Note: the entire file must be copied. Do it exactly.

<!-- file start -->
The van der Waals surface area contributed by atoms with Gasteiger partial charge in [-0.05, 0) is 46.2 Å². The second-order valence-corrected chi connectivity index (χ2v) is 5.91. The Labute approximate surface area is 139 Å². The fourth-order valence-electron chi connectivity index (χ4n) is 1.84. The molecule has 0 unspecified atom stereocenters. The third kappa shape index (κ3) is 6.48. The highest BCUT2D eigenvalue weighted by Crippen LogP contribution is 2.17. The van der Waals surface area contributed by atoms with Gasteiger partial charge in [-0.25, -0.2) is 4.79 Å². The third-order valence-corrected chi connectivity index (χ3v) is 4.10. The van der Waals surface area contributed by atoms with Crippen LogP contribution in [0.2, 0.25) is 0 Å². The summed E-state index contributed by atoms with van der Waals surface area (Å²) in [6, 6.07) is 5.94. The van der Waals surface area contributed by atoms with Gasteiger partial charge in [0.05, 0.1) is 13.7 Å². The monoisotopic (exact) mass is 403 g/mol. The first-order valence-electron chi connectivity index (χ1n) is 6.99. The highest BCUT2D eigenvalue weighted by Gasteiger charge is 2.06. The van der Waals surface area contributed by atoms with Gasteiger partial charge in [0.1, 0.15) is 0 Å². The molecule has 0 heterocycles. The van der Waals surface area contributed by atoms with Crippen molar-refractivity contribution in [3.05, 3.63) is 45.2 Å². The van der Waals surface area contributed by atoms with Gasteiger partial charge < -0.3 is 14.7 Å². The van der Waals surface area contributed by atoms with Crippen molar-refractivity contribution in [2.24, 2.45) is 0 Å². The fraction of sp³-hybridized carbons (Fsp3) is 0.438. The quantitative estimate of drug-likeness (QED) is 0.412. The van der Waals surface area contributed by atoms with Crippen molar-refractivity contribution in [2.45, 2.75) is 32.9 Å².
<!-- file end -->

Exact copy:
The van der Waals surface area contributed by atoms with Gasteiger partial charge in [-0.05, 0) is 46.2 Å². The second-order valence-corrected chi connectivity index (χ2v) is 5.91. The Labute approximate surface area is 139 Å². The fourth-order valence-electron chi connectivity index (χ4n) is 1.84. The molecule has 0 unspecified atom stereocenters. The third kappa shape index (κ3) is 6.48. The highest BCUT2D eigenvalue weighted by Crippen LogP contribution is 2.17. The van der Waals surface area contributed by atoms with Gasteiger partial charge in [-0.25, -0.2) is 4.79 Å². The third-order valence-corrected chi connectivity index (χ3v) is 4.10. The van der Waals surface area contributed by atoms with Crippen LogP contribution in [0.2, 0.25) is 0 Å². The summed E-state index contributed by atoms with van der Waals surface area (Å²) in [6, 6.07) is 5.94. The van der Waals surface area contributed by atoms with Gasteiger partial charge in [0.05, 0.1) is 13.7 Å². The monoisotopic (exact) mass is 403 g/mol. The first-order valence-electron chi connectivity index (χ1n) is 6.99. The highest BCUT2D eigenvalue weighted by Gasteiger charge is 2.06. The van der Waals surface area contributed by atoms with Gasteiger partial charge in [0.1, 0.15) is 0 Å². The molecule has 0 heterocycles. The van der Waals surface area contributed by atoms with Crippen molar-refractivity contribution in [3.05, 3.63) is 45.2 Å². The van der Waals surface area contributed by atoms with Gasteiger partial charge < -0.3 is 14.7 Å². The van der Waals surface area contributed by atoms with Crippen molar-refractivity contribution in [2.24, 2.45) is 0 Å². The fraction of sp³-hybridized carbons (Fsp3) is 0.438. The quantitative estimate of drug-likeness (QED) is 0.412. The van der Waals surface area contributed by atoms with Crippen molar-refractivity contribution in [2.45, 2.75) is 32.9 Å².